Frequently Asked Questions
This page contains answers to the most common and pressing questions that we get about OtterTune. We will cover what databases OtterTune supports and how does the service work.
A "knob" is a configuration parameter that a database exposes that can control some aspects of its runtime behavior, such as buffer pool sizes, caching policies, and other features. Every database system has knobs, but they may call them by a different name. For example, MySQL calls them system variables and has over 500 of them. Postgres calls them setting parameters and has approximately 300 of them.
OtterTune collects configuration knobs (e.g., the size of the buffer pool or redo log) and runtime metrics (e.g., the number of transactions executed or dirty pages in the buffer pool) from the target database, nothing else. It does not access any sensitive application or user data.
As of March 2022, OtterTune supports the following Amazon RDS databases:
- PostgreSQL (versions 10, 11, 12, 13, 14)
- MySQL (versions 5.6, 5.7 and 8.0)
- Aurora Postgres (versions 10, 11, 12, 13)
- Aurora MySQL (versions 5.6, 5.7)
Many factors will affect how long it takes for OtterTune to generate a better configuration for your database. Some of these factors include:
- How many knobs is the service tuning?
- How complex is the workload?
- How often does the service try a new configuration?
- How many databases that OtterTune has tuned in the past that are similar to the new database?
Database tuning is a complex problem. With that said, in practice, we have found that OtterTune produces some initial improvement within hours.
OtterTune currently only analyzes and adjusts database configuration settings. It does not analyze or recommend changes to queries, indexes, or database design.
OtterTune can tune most knobs that control resources and policies (e.g., how much memory to use per query or the checkpointing frequency). Nevertheless, there are certain knobs that OtterTune cannot tune. They generally fall into one of the following groups:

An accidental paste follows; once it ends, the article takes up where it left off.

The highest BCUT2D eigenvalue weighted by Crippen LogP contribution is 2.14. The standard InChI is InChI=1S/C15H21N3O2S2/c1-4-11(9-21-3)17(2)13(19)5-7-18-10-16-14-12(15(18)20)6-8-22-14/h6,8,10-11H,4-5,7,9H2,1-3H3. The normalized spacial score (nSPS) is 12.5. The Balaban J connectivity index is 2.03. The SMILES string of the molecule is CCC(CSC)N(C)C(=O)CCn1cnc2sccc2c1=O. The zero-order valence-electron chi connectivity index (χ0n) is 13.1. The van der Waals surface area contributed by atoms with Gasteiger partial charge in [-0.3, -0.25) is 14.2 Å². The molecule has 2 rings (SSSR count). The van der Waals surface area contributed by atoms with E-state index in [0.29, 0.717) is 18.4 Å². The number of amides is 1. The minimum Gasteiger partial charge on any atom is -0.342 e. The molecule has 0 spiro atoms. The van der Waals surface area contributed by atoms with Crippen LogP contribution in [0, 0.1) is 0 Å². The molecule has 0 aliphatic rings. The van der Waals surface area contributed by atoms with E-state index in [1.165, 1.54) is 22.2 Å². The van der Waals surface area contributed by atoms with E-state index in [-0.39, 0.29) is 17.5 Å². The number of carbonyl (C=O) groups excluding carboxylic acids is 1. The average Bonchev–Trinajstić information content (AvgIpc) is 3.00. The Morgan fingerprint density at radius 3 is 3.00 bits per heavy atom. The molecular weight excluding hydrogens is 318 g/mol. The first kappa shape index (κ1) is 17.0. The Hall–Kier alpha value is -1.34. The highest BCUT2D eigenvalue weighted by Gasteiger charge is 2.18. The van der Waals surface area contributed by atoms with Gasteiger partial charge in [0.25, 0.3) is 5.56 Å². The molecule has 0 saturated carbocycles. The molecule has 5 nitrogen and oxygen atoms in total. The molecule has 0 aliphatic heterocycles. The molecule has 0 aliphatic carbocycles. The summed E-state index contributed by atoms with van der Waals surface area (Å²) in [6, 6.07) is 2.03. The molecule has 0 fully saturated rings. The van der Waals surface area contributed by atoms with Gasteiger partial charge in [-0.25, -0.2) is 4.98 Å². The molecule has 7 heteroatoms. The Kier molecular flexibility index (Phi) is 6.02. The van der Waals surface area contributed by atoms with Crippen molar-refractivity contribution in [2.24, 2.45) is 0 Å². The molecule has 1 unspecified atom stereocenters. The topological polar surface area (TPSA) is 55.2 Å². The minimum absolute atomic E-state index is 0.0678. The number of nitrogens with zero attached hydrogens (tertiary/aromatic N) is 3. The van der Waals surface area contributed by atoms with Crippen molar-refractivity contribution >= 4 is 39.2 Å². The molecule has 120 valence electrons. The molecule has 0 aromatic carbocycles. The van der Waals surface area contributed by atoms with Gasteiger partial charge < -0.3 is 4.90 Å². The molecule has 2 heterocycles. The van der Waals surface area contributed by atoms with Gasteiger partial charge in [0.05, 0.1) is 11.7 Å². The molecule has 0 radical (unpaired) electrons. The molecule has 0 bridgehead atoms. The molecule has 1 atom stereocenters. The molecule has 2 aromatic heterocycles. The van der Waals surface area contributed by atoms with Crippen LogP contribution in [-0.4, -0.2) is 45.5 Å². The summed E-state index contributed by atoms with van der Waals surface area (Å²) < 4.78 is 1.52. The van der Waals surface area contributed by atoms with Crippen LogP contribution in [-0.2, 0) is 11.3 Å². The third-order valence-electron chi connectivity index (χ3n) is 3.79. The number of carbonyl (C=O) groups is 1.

- 1.Knobs that are read-onlyDatabase systems have "internal" knobs that cannot be modified after instance initialization (usually compile-time constants). Cloud providers also disable knobs that are irrelevant for their architectures or customizations. For example, AWS Aurora provides highly customized MySQL and PostgresSQL engines. They removed several knobs, namely from the storage layer, that no longer served a purpose (e.g., MySQL's
- 2.Knobs that do not make sense to tuneMany of a database's knobs do not make sense to tune. This includes knobs that specify the locations of resources (file paths) and how to interact with the outside world (network ports). Examples include MySQL's
datadirthat specifies the path to the data directory and PostgreSQL's
listen_addressesthat sets the hostname to listen to.
- 3.Knobs that require human judgmentIt's best to have a human in the loop when configuring knobs that have tradeoffs since poor settings can have hidden or severe consequences. For example, changing the default values of MySQL's
fsyncknobs can improve performance but may result in data loss or corruption in the event of a crash. We do not allow OtterTune to tune knobs like this.
There are two requirements for the security group and subnet chosen to host your Agent:
- 1.They must have connection access to your database. This can be controlled to only PostgreSQL or only MySQL traffic depending on your database.
- 2.They must have outbound https access to all ipv4 addresses (0.0.0.0/0).
For instance, if you have an application that connects to your database within AWS that can send outbound information via https, you can use the same security group and subnet for your agent.
If you choose to use the same security group and subnet your database itself is in, make sure that you allow self referential traffic as this is not true by default; ie: make an outbound rule from the group to itself and an inbound rule from the group to itself for database traffic.